Ruth Levy

b. 1922

Ruth Surosky Levy was passionate about her family and her Judaism. She was born in 1922, just 1 year after her Russian immigrant parents settled in West Baltimore. During her childhood, Ruth's mother convened meetings of the Zionist group, Pioneer Women, in the family's store, Surosky's Butcher Shop. Having absorbed her family's dedication to Zionism, Ruth was involved in Zionist schools, camps, and organizations throughout her life. The U.S. had entered the war by the time she graduated from the University of Maryland in 1942. Ruth didn't hesitate to leave short-lived jobs in high school teaching and at the Department of Public Works to enlist in the Navy WAVES (Women Accepted for Volunteer Emergency Service) where she worked as a communications officer. In 1943, Ruth married Stanley Levy while both were serving in the military. The couple had four children: Stevan, Michael, Edward, and Laura. In the early years of their marriage, Ruth assisted Stanley in his dental practice. An active volunteer in many civic, Zionist, and Jewish communal organizations, she returned to teaching and interior design work after her children were grown. Following their retirement in 1980, Ruth and her husband continued to explore their mutual interests in family, theater and travel. Ruth passed away in Baltimore on September 24, 2012.

Scope and Content Note

Ruth describes the Baltimore neighborhood where she grew up, her family background, and how her parents met and married.  She tells the story of when her father moved to Baltimore from Philadelphia and became a citizen by marrying Ruth's mother.  Ruth's father opened a kosher butcher shop on Whitelock Street in Baltimore, which her family lived above during the Depression.  A typical day in Ruth's youth involved helping out around the house, spending time with her sister, and her mother's kosher-style cooking.  Ruth remembers Shabbat family meals, Hebrew school, High Holidays, and becoming involved in Zionist activities.  Ruth talks a lot about her mother, describing her as avant-garde, educated, and a great cook.  Ruth's father had an excellent reputation in the community, and the butcher shop served as a Jewish social hub.  Ruth's parents encouraged her to pursue higher education and hoped she would attend Goucher College.  Instead, Ruth decided to go to the University of Maryland, College Park.  The summer after graduation, Ruth worked as a counselor at Camp Louie, where he met her husband, Stanley Levy.  In the fall, Ruth began teaching, but that only lasted a few weeks because she felt unprepared and hadn’t had the training to teach special education.  Feeling restless and wanting to serve her country, Ruth chose instead to enlist in the Navy's WAVES program [Women Accepted for Volunteer Emergency Service].  Following her service as a communications officer, Ruth married Stanley, and they started their family.  She reflects on Stanley's family background and the early years of their marriage.  Ruth explains that her gynecologist refused to fit her for a diaphragm until her husband returned from his service during World War II.  While Stanley was overseas, Ruth lived with her mother and raised their first child, Steven.  She discusses the joys and challenges of having and raising children – childbirth, miscarriages, staying home with her kids, and creating a Jewish life in the home through compromise with her husband.  Ruth felt it was important to be a stay-at-home while her kids were young, but she was eager to return to work when they were grown and had a career in teaching and interior design.  Finally, Ruth reflects the importance of Judaism in her life, being a grandmother, and tips for a successful marriage.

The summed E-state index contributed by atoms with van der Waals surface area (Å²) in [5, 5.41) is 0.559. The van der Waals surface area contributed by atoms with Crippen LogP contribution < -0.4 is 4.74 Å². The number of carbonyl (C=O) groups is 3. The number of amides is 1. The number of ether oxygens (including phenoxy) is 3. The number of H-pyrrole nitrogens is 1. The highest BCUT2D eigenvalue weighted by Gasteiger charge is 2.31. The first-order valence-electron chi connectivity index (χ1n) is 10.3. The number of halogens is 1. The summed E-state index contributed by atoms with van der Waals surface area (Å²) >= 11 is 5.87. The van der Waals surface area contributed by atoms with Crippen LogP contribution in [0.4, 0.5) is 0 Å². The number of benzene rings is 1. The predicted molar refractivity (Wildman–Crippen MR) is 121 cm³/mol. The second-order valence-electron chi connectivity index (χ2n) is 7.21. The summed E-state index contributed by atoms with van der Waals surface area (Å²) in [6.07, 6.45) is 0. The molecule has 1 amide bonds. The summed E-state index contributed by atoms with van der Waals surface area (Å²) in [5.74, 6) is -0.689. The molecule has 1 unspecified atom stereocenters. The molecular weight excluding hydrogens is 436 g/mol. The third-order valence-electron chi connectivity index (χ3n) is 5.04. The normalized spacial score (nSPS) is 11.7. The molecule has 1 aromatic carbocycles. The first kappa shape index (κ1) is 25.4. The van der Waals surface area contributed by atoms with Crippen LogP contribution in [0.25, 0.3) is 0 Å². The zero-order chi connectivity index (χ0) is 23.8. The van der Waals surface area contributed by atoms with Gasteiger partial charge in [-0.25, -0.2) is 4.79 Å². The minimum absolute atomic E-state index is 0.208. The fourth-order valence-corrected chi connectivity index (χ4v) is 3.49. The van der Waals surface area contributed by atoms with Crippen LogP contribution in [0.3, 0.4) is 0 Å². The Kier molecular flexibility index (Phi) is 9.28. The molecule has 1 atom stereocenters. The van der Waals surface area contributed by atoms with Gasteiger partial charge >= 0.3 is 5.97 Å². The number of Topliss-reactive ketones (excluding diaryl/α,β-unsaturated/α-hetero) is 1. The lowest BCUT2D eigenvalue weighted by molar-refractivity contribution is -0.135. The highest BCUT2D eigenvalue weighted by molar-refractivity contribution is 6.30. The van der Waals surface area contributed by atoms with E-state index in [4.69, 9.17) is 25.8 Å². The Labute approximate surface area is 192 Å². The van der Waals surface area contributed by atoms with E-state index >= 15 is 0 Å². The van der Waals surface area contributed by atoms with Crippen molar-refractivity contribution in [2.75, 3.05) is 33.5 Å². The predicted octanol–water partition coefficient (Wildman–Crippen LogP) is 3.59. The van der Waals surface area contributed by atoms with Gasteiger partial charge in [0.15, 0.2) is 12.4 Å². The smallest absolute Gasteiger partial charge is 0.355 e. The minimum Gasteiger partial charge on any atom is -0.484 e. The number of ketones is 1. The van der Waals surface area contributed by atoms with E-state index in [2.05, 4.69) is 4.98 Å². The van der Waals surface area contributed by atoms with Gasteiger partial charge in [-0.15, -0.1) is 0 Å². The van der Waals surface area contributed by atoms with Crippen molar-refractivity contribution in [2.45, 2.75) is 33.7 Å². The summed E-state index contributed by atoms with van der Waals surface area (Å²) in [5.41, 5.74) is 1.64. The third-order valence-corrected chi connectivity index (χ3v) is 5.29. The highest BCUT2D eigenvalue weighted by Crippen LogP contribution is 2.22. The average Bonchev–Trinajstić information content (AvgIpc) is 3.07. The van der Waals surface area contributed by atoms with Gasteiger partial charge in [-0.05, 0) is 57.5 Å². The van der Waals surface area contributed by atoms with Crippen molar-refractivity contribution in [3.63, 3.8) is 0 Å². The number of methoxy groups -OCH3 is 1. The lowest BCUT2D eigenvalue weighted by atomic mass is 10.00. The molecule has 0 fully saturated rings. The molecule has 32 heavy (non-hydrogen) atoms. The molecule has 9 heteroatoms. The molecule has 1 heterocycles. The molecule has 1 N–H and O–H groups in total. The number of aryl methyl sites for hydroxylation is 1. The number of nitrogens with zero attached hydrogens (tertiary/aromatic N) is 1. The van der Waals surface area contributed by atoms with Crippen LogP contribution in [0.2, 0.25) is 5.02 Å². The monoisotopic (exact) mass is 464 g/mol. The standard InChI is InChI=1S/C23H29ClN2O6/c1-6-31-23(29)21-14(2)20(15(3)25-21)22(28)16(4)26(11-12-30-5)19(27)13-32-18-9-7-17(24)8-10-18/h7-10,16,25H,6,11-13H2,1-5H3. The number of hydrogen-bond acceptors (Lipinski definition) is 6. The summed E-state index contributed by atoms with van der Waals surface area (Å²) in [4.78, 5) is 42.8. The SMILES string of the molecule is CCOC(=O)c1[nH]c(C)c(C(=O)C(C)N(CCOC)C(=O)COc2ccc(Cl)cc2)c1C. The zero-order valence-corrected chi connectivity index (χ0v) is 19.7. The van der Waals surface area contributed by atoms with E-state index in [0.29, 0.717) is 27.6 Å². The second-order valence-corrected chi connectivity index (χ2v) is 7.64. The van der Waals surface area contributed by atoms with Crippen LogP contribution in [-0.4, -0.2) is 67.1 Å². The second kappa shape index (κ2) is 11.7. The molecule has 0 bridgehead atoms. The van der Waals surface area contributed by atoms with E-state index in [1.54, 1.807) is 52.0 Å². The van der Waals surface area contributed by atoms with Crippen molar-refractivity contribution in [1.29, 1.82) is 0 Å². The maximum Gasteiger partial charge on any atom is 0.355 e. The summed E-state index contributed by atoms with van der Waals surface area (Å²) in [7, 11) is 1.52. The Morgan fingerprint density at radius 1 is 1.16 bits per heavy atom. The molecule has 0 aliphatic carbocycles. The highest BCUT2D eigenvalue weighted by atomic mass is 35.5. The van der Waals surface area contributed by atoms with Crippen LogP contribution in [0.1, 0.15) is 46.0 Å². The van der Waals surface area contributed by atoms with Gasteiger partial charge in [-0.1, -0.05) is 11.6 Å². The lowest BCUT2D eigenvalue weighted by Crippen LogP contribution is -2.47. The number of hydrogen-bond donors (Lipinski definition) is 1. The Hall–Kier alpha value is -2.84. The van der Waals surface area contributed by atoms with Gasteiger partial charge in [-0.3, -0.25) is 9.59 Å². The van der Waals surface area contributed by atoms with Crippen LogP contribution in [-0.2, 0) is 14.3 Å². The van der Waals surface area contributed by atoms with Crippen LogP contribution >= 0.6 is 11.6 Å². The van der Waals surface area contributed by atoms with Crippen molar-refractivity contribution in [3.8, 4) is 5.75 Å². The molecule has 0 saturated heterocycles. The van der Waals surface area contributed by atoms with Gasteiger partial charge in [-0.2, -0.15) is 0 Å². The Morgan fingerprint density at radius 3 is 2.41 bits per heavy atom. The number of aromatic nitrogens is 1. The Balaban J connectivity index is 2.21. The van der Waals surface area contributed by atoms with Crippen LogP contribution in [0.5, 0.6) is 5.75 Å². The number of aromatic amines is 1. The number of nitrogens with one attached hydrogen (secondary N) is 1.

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How to cite this page

Oral History of Ruth Levy. Interviewed by Marcie Cohen Ferris. 8 September 2001. Jewish Women's Archive. (Viewed on April 22, 2024) <http://jwa.org/oralhistories/levy-ruth>.

Oral History of Ruth Levy by the Jewish Women's Archive is licensed under a Creative Commons Attribution-Noncommercial 3.0 United States License. Permissions beyond the scope of this license may be available at https://jwa.org/contact/OralHistory.